Diet

If your aging friend or relative is in a home for the elderly,

you may be able to persuade him or her to choose a diet that is

wiser than the average diet people eat there. This can help a lot.

Just stopping drinking the coffee, decaf, iced tea and carbonated

beverages that are served, and switching to the recipes in this

book could get them off some of their medicines.

The beverages to encourage are sterilized milk and hot water—

delicious with whipping cream, honey and cinnamon. This

gets them away from solvents, oxalic acid and caffeine.

Old age is not a time when you “no longer need milk.” Calcium

losses increase in old age. Milk has the organic form of

calcium, chelated with lactic acid, and it has the cream to promote

absorption. For this reason, milk should never be reduced

in fat content (not less than 2%). The cream is necessary to improve

calcium absorption.

In old age it is downright dangerous to be taking many calcium

tablets. The stomach does not have the acid necessary to

dissolve them. They pass into the intestine, disturbing its function

and acid levels. With tablets, too, one must be careful with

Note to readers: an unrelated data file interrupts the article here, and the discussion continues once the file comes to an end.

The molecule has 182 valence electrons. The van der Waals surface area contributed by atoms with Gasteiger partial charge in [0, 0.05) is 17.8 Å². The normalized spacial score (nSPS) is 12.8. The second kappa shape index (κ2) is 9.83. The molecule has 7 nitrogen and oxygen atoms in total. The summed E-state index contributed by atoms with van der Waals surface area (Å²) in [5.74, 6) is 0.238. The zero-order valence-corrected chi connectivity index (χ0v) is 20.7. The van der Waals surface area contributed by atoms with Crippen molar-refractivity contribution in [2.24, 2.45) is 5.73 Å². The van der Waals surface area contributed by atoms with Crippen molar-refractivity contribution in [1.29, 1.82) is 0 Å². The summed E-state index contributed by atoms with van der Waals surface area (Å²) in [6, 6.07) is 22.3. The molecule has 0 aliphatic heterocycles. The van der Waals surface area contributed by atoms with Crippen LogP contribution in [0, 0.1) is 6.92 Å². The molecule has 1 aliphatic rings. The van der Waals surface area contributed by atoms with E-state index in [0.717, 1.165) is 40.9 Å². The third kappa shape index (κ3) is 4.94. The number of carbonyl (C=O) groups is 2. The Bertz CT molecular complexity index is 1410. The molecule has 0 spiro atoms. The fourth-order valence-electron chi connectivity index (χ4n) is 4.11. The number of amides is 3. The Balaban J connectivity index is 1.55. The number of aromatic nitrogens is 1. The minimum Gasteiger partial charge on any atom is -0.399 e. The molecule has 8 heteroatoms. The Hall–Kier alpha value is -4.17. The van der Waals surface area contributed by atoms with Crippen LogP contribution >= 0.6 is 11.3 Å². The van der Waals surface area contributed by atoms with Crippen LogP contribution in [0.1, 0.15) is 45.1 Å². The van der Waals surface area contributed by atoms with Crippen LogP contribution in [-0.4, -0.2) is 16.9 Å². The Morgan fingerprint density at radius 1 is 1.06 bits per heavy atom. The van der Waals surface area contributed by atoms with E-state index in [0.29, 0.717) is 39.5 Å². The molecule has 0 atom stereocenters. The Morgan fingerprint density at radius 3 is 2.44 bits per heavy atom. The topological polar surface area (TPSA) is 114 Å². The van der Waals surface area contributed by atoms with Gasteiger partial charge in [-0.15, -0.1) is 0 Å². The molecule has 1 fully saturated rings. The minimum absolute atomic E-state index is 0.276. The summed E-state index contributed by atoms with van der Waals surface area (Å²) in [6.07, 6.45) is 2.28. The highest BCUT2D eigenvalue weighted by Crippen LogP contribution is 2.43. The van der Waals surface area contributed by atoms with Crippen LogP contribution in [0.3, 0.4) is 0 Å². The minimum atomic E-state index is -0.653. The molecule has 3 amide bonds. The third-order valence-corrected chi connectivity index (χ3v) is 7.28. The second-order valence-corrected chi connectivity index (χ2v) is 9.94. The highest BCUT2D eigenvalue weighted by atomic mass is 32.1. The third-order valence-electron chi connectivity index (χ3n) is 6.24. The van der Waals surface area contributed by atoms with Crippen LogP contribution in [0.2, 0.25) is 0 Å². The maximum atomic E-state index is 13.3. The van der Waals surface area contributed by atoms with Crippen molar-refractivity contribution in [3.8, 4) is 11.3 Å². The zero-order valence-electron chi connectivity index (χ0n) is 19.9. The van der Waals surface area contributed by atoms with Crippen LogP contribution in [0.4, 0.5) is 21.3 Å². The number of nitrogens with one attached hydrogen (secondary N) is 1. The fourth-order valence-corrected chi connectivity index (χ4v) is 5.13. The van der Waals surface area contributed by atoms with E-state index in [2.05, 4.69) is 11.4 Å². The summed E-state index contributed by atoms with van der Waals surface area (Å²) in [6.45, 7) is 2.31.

dosages, while food is self limiting. No elderly person would be

able to drink more than one cup of milk at a time. This contains

250 mg. of calcium.

Milk, however, requires stomach acid to curdle it as the first

step in digestion. If there is not sufficient acid, it will pass undigested

into the intestine, causing new problems. We must listen to

the elderly when they say milk gives them gas or other troubles.

Having the milk warm to hot helps in getting digestion started

in the stomach. Milk served hot with cinnamon accomplishes two

purposes: it will stimulate acid secretion and the cinnamon is an

insulin aid. Milk served hot with honey adds the nutritive value

of honey, displacing the need for other unnatural sweets. The

meal should always include something sour to curdle the milk. It

does not have to be added to the milk; it can simply be included

with the meal somewhere.

Lemon juice or vinegar can be put in certain foods but the

most reliable way to get it into the diet is to put 1 tablespoon into

the water glass along with a teaspoon of honey. This gives the

water a “sweet and sour” flavor, enough to make it interesting

throughout the meal. The fresh lemon juice or white dis

tilled vinegar and a honey dispenser that is easy to use should

always be on the table. Bring these two items to your loved one

at the “home” if it cannot be provided regularly and reliably. Pop

in at mealtime to check up on it. Powdered vitamin C (¼ tsp.) is

another useful acid if the first two are not effective enough.

The lemon and honey habit, alone, can add years (healthier

years) to an elderly person. The extra acid taken with lunch and

supper (the stomach has its own best supply of acid in the

morning, for breakfast) improves overall digestion and helps

dissolve the calcium, magnesium, iron, zinc, manganese, and